There are a couple of ways to calculate how much life insurance you need. Although there are many fast and simple rules of thumb for calculating how much life insurance you’ll need, there is not a one-size-fits-all answer. Everyone’s situation is unique. There’s not a magic number you have to have just because of your age or gender, and don’t let anyone tell you otherwise.

The primary method is income replacement.

If something happens to me I will replace my income for X number of years. As an example:
· $75,000 per year x 10 years = $750,000
· $75,000 per year x 20 years = $1,500,000
(maybe a little more to account for inflation / promotions)

The secondary method is the capital retention method.

If I pass away I want to make sure my family has a large death benefit. With the expectation that the proceeds of the life insurance will be invested. The earnings from the investment will provide enough income to support the family and they will not (or shouldn’t have to) ever touch the invested principle.
· $2,000,000 death benefit invested in an income portfolio able to generate $60,000 $80,000 of income per year. When they pass away $2,000,000 will still be available for future generations. One isn’t better than the other, they simply accomplish different goals and leave beneficiaries with different monetary playbooks to execute if the insured passes away.

Key information to help figure out how much life insurance you need

1) What is your budget? How much does your family need each month to sustain their life style? (i.e. $2,000 per month, $5,000 per month, etc.) How long would it take your spouse to transition to a higher earning career or start working? How much would he or she have to earn plus benefits to protect your family’s life style?

2) What are your financial goals? Are you saving to buy a forever home after you get out of the military? Do you need a new car next year? Are you planning on funding a couple years of college for one or more of your children?

3) Do you plan on going career in the military or are you thinking about serious about leaving before retirement?

4) If you passed away would your spouse qualify or be able to inherit your pension and medical benefits?

5) How much SGLI insurance do you have now?

Generally speaking as we get older we need more life insurance. Often life becomes more costly when you get married, purchase a home and take on a mortgage, have kids, etc. You start to take direct or indirect ownership for future costs. Life insurance like other types of insurance is a mean to offset that risk until you no longer need it or can self-insure. For most young families they are going to need or want to replace 10 years of income.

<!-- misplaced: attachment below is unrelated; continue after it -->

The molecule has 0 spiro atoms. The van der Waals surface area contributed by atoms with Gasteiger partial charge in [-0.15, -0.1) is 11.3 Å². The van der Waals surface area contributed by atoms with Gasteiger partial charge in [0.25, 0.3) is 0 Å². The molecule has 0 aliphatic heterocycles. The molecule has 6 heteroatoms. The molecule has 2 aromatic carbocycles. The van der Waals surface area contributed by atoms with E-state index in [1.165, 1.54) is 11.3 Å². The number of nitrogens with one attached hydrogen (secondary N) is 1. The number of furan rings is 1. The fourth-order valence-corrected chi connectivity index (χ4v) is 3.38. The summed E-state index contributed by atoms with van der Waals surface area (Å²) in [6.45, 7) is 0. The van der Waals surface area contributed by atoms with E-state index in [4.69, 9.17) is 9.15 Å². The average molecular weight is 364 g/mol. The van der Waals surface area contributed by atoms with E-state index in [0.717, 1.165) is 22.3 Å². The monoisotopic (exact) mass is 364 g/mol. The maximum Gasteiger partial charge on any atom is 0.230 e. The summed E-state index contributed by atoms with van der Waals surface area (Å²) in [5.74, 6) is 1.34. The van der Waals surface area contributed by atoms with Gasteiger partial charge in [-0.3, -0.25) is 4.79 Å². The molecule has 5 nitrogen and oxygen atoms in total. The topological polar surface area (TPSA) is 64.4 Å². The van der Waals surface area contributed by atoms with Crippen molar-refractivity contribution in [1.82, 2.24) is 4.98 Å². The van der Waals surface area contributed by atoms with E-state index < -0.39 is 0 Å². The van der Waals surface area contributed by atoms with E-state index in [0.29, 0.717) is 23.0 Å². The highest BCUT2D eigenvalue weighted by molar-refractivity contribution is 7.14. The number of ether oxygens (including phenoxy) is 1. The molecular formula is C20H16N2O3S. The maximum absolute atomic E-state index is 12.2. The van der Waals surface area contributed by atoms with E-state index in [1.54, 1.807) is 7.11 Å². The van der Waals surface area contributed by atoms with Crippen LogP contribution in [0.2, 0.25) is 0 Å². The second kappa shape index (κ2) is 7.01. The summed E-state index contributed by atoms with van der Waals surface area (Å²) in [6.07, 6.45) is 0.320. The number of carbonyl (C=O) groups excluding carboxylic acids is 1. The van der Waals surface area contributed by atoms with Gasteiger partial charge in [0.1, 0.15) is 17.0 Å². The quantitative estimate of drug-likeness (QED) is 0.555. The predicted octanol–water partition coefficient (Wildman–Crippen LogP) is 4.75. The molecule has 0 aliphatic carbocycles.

What type of life insurance should I use?

Term Life Insurance – insurance that expires, lapses or the premium increases after a specific amount of time. (5, 10, 15, 20, 25, 30 years) Term coverage is very affordable per dollar of death benefit. Term life insurance could cover you or your spouse during your working years until your pension, or other retirement funds become available if something happened to one of you.

Permanent Life Insurance – insurance that is designed to provide life insurance coverage for your entire life. There are several types: Whole Life, Universal Life, Index Universal Life, Variable Universal Life. Permanent coverage is much more expensive and complex than term insurance.

There are a lot of life insurance choices. Which one should you choose? The main choice to make is how long do you want or need your coverage to last? If it is a specific window of time 10, 20 or 30 years, term life insurance might be the best way for you to go.
If you want coverage to protect you tomorrow and when you are 80. You might want to consider a permanent life insurance policy.

Should you use life insurance as an investment?

In general, no. Permanent life insurance that has a cash component must be built a very specific way to provide an accumulation benefit. The majority of life insurance agents have no idea how to do it. Additionally, they take a massive cut in commissions when they build a policy for max accumulation and might actively avoid doing it. Lastly, if you are using life insurance for accumulation, it isn’t advisable to put more than a couple percent of your gross income into such a strategy unless you make a lot of money, have a complex situation, goal or meaningful strategy.

If you are max funding your IRA, 401(k), TSP already, and / or find yourself super risk adverse, having a small max funded life insurance policy as a component of your overall strategy might create value for your strategy. (Again, consult a professional who can help you determine what is best for your situation)

If you have questions about your current life insurance strategy or what a second opinion, feel free to reach out for questions. I find a lot of my clients save or have the opportunity to save a lot of money having a clear life insurance strategy implemented after a complete search of the life insurance market place (over 180 providers).

Meet the Author

Kit Lancaster is Certified Financial Planner (CFP) and owner of Sterling Edge Financial LLC. He is a veteran, having served as a Field Artillery Officer in the Army from 2006 -2010. Kit specializes in serving emerging professionals and veterans looking to take their finances to the next level. (With clients in Chicago and remotely in WA, CA, AZ, CO, MN, IL, IN, NY, FL, TX, NY, MI, OH. He is also a member of most recent cohort of Bunker Labs Veterans in Residency Program ( Sterling Edge Financial offers flat fee financial planning services, investment management and insurance.